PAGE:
Happy feet equal a happy hiker, amiright? But how do you keep your feet happy during a hike? Well, my friend, that is what I am here for. In this post you will learn how to look after your feet before a hike, during a hike and after a hike as well as prevention strategies and cures for common foot ailments.
By the way, I hope you appreciate me writing this post. Feet make me nervous. In fact, once I accidentally kicked my friend in the face when he sneaked up and touched my feet. The things I do for you guys….
Pssst, this post may contain affiliate links. This means if you make a purchase through one of my links I may make a small commission. Have no fear, this comes at no extra cost to you and I only recommend the most awesomest products. Nothing shoddy. Promise. Your support is muchly appreciated (it helps this girl stay in boots).
Prevention is better than cure
Spending 5 to 10 minutes before a hike can save hours of lost time and mile of painful hiking later on. Before you step foot on the trail, protect the areas where you are prone to blisters.
Keep your toenails short to prevent blisters underneath them, blackened and bruised toes and sharp edges that can cut the nearby toes or snag your socks.
Get your feet ready before a hike
Us Kiwi’s are hardy creatures. Most of our summers are spent barefoot so we tend to have tough feet. While this isn’t aesthetically pleasing, it makes for a nicer hike as our feet are primed and ready to go. Walking barefoot, especially on uneven surfaces like rocks or sand is a good place to start.
Not only does it harden your feet, but it also helps strengthen the bones, muscles and connective tissues of your feet to prevent stress fractures or soft tissue injuries later on.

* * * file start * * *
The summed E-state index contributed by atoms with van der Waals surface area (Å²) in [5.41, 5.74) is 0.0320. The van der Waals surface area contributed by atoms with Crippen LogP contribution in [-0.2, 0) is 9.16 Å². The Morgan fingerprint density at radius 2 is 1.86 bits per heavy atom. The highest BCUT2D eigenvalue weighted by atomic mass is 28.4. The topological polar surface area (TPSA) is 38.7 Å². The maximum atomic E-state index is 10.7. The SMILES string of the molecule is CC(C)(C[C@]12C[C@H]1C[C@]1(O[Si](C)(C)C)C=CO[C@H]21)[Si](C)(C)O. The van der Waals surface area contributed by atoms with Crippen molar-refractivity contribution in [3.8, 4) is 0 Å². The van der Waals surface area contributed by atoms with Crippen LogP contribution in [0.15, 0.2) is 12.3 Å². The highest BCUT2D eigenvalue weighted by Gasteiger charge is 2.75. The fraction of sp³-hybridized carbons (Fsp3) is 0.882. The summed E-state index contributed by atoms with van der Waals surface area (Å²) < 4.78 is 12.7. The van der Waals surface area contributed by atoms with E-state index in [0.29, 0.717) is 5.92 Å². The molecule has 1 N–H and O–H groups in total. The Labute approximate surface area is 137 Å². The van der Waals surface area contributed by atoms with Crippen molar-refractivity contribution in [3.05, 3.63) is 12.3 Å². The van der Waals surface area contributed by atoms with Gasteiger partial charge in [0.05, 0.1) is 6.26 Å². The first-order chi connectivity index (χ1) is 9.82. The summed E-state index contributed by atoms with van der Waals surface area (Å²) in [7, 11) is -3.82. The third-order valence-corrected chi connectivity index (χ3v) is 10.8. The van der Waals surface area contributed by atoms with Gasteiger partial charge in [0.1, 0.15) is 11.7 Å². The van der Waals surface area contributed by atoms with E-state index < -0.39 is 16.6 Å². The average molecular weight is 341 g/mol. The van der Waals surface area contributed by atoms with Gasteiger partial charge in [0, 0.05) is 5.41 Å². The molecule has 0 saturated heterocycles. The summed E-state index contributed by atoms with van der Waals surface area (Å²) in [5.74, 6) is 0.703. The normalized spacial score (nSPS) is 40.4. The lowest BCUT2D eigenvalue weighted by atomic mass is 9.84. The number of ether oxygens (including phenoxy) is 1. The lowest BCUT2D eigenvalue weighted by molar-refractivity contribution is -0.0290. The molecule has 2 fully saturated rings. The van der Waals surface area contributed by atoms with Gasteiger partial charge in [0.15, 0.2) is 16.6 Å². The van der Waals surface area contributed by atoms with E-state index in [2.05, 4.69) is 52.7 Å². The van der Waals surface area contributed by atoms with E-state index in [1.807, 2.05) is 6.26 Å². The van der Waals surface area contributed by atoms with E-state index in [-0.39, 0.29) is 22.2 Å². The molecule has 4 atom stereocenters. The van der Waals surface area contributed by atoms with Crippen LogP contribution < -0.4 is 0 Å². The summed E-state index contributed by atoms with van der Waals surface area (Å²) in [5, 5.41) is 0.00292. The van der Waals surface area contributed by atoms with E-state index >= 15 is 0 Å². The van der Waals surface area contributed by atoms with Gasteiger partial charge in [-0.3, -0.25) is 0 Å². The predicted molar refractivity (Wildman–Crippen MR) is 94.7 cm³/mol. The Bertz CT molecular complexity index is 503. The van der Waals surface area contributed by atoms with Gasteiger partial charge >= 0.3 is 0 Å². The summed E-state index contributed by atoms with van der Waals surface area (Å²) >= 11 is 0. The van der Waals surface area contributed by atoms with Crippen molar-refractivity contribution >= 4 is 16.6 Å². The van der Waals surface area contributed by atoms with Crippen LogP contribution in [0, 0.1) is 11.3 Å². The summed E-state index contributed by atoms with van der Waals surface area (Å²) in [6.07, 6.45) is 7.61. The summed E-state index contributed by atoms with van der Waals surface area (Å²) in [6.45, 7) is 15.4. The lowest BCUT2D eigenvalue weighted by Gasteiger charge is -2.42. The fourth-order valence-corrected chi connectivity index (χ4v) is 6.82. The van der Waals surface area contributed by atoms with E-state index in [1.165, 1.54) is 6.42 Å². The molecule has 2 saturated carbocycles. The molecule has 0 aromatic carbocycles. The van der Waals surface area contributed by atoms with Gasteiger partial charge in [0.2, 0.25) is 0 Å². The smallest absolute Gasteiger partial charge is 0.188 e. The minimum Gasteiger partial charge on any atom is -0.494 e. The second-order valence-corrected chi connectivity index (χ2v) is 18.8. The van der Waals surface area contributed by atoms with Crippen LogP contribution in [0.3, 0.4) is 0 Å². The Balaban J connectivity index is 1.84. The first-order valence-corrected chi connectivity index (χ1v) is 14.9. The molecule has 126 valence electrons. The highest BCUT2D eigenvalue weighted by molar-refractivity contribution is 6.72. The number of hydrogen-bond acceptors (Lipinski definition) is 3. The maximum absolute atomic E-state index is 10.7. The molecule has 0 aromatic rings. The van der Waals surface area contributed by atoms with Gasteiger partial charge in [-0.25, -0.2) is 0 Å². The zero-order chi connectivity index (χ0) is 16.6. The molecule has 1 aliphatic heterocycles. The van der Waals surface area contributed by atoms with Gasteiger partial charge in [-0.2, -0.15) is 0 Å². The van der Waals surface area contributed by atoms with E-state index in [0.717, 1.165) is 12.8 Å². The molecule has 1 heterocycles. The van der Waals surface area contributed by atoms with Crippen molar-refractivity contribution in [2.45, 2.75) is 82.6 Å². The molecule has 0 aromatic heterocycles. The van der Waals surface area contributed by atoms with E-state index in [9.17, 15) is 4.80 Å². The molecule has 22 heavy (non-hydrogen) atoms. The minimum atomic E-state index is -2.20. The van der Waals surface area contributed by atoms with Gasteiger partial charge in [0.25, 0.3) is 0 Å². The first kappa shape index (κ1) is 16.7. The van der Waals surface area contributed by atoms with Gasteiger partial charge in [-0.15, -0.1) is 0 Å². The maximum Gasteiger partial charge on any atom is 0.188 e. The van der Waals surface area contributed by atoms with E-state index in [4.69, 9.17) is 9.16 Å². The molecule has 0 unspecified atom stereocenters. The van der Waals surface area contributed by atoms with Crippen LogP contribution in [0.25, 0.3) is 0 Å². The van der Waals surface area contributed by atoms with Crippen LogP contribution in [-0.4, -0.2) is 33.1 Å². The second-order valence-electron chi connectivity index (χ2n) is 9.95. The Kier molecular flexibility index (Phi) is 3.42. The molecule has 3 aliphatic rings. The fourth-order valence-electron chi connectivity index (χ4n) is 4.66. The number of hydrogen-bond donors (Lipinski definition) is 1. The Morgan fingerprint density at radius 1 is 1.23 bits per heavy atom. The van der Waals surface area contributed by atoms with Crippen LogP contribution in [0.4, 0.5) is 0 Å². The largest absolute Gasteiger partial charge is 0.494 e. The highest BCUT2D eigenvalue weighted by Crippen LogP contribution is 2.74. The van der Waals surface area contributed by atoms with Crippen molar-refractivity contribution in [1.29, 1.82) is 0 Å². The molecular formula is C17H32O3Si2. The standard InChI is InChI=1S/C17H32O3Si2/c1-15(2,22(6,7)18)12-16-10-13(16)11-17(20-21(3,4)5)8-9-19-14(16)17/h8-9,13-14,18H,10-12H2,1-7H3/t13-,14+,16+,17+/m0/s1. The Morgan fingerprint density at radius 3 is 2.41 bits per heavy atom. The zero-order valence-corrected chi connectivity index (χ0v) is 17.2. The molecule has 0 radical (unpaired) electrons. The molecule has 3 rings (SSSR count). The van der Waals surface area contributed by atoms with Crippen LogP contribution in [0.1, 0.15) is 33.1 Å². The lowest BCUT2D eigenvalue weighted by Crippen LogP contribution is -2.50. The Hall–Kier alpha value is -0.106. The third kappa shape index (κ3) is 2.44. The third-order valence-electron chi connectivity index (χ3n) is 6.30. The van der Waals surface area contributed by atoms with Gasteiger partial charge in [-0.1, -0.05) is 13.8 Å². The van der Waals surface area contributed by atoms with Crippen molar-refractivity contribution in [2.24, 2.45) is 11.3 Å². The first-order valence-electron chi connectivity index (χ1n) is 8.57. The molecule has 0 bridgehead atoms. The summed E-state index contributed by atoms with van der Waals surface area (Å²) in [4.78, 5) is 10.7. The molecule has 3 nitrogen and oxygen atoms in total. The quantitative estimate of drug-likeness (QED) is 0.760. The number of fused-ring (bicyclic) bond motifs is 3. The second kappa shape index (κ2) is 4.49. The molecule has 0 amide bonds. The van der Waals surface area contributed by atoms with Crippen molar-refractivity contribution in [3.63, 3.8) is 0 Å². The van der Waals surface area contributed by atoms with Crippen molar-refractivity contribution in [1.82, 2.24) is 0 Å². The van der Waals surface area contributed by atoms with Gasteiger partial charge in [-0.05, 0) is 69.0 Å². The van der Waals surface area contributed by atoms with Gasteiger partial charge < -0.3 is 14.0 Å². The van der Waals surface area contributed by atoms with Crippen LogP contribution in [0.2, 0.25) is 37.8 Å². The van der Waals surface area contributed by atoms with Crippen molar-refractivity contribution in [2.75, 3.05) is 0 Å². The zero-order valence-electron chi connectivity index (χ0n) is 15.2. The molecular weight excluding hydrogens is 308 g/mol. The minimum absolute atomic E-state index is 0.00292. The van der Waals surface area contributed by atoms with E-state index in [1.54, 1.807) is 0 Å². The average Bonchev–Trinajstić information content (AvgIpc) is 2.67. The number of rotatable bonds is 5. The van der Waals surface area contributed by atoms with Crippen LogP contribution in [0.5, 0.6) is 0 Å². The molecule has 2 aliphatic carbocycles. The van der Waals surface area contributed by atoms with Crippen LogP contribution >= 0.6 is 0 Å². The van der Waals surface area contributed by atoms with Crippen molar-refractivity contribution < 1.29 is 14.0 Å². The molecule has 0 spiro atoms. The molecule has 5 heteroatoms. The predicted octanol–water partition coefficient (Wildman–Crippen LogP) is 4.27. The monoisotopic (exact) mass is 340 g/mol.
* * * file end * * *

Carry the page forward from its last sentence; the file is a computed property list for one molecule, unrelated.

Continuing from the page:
Keep your toenails short
Long toenails can bump against the end of your boots which leads to bruising and quite possibly you could be saying goodbye to said toenails. This is especially important if you are going to be doing lots of downhill hiking where you foot naturally slides to the end of your boot.
Cut your toenails in a straight line rather than a curved cut. This is because it lowers the chance of ingrown toenails as well as reducing the friction between toenail and skin. Try not to cut too close to the quick either. This also helps ingrown toenails form.
Quick Tip: If you are going for an extended hike, chuck a pair of toenail clippers in your first aid kit.
Related Product: Stainless steel toenail clippers
Wear the correct boots for your feet
Boots are the most important piece of hiking equipment you will ever own. They can also make or break your hike. Uncomfortable, ill-fitting shoes make for a painful hike. Whether you like to hike in full boots or trail runners, you do you but make sure they fit correctly and are suitable for the terrain you will be hiking in.
If you’re hiking in a hot climate or forging through streams, choose something breathable and quick to dry. If you’ll be carrying a heavy pack or scaling rocky terrain, look for something with a thicker sole.
- Break in your boots first.
- Try on your boots in the store before you buy to ensure the correct fit. Make sure you can wiggle your toes in each pair. Once you have determined this, unlace the boot and try to touch the end of the boot with your toe. There should be about a fingers width between the back of the boot and your heel.